This guest post was written by Vicki Bell. Vicki is Founder and Editor of The Little Paper; a monthly newspaper with a weekly newsletter and a website that provides parents with the most comprehensive, creative and useful listings for programs, classes, activities, events and resources in the city. Vicki’s post is part of the part of the Apron Strings series, helping shine a light on our foremother’s food traditions. Visit the Apron Strings page to see other posts and the videos.
I’ve always suspected that my mom doesn’t like cooking very much – this despite the fact that she’s actually a really good cook – but I thought I should check in with her before I went ahead and made it public. “Oh God, Vicki” she said, “I hate cooking.”
This shouldn’t really surprise me. My first kitchen memories aren’t, as I believed for many years, of baking cookies with my great grandmother Gammy but with Mary Mills, her silver-haired Scottish housekeeper. My grandmother had a cook as well and would only occasionally waft into the kitchen on a cloud of Arpége to look for a vase or a cocktail or a child. It wasn’t much of a hothouse for orchids of the Cordon Bleu persuasion. But then the story turned sharply to the left and my mom made what her mother would have called “an unfortunate marriage.” Imagine the poor thing, 18 years old, madly in love and utterly adrift in a tiny, (unstaffed) kitchen with only the Joy of Cooking to keep her impending family afloat.
I remember that book as a flour-dusted, penciled-in, broken-spined kitchen bible. From it emerged chicken baked with Lawry’s seasoning salt and butter, French salad dressing made with Crisco and Ketchup and Harvard-styled tinned beets, smothered in vinegar and sugar. What’s more important than mom’s cooking though, is the kitchen itself. It was the centre of the world. Everything of any importance happened there. Everyday after school I found my mom in the kitchen and while she cooked, I ate and talked.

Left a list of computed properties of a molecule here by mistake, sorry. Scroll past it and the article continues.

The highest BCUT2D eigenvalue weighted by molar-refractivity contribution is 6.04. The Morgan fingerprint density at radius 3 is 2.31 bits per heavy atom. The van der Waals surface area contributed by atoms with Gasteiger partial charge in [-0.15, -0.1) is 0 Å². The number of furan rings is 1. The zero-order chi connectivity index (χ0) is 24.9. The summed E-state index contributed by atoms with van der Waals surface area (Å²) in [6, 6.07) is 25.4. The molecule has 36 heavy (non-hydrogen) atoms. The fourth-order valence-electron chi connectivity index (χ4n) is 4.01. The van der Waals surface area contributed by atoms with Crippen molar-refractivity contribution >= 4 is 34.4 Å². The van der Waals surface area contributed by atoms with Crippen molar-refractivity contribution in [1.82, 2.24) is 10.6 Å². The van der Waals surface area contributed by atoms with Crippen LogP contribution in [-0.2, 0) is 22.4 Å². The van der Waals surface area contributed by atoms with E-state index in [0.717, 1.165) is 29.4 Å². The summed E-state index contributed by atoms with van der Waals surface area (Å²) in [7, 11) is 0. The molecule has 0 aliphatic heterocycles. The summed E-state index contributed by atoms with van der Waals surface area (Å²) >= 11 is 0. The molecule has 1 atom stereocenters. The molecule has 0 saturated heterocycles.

Over time, my mom became more confident and more ambitious. While I laid out the entire plot of a movie (Silver Streak comes immediately to mind), she attached a grinder to the kitchen counter and minced steak and onions for shepherd’s pie. As I agonized over the more popular girls in grade seven, she made lamb curry with little dishes of raisins and coconut. While I got dumped, fell in love, opened my university letters and planned my first apartment, she made scratch crusts for blueberry pie – and apple, pumpkin and most importantly, rhubarb pie.
The phrase ”Come into the kitchen for a minute” still strikes me as a spine-tingling prelude to big news or big secrets.
Not surprising then that I love to cook and that I love sharing the kitchen with my own girls. We make wonderful food and great memories together but alas, kind of a lousy pie.
Maybe you can do better…
Pastry (enough for 1 1/2 — 9 inch pies)
This recipe works for me but I have given the recipe to others who say that I have missed out an ingredient. Good luck !
- 1 cup shortening (Tenderflake) cut up into small pieces and softened
- 1/2 cup boiling water and blend
- 2 cups of flour(pastry or sifted)
- 1/2 tsp baking powder
- 1/2 tsp salt
- Blend all together with pastry tool or knife cutting through the mixture not stirring. If too greasy add a little more flour.
- Form into a ball and place on a floured piece of tin foil and wrap up and chill before rolling. Best done the day before.
Rhubarb Pie (1 –9 inch pie)
- 2 cups fresh rhubarb cut into 1/2 inch pieces
- Sprinkle 2 to 3 tblsp flour over rhubarb and toss pieces in flour.
- Mix together in separate bowl:
- 2 tblsp butter softened
- 1 cup sugar
- 1 egg beaten
- 1/8 tsp salt
- 1 tsp lemon juice
- Add rhubarb to the above mixture and coat well. Place in an unbaked pie shell and cover with a pastry top.
- Prick the pastry top with a fork and bake in a 350 degree oven for 30 to 45 minutes. Enjoy !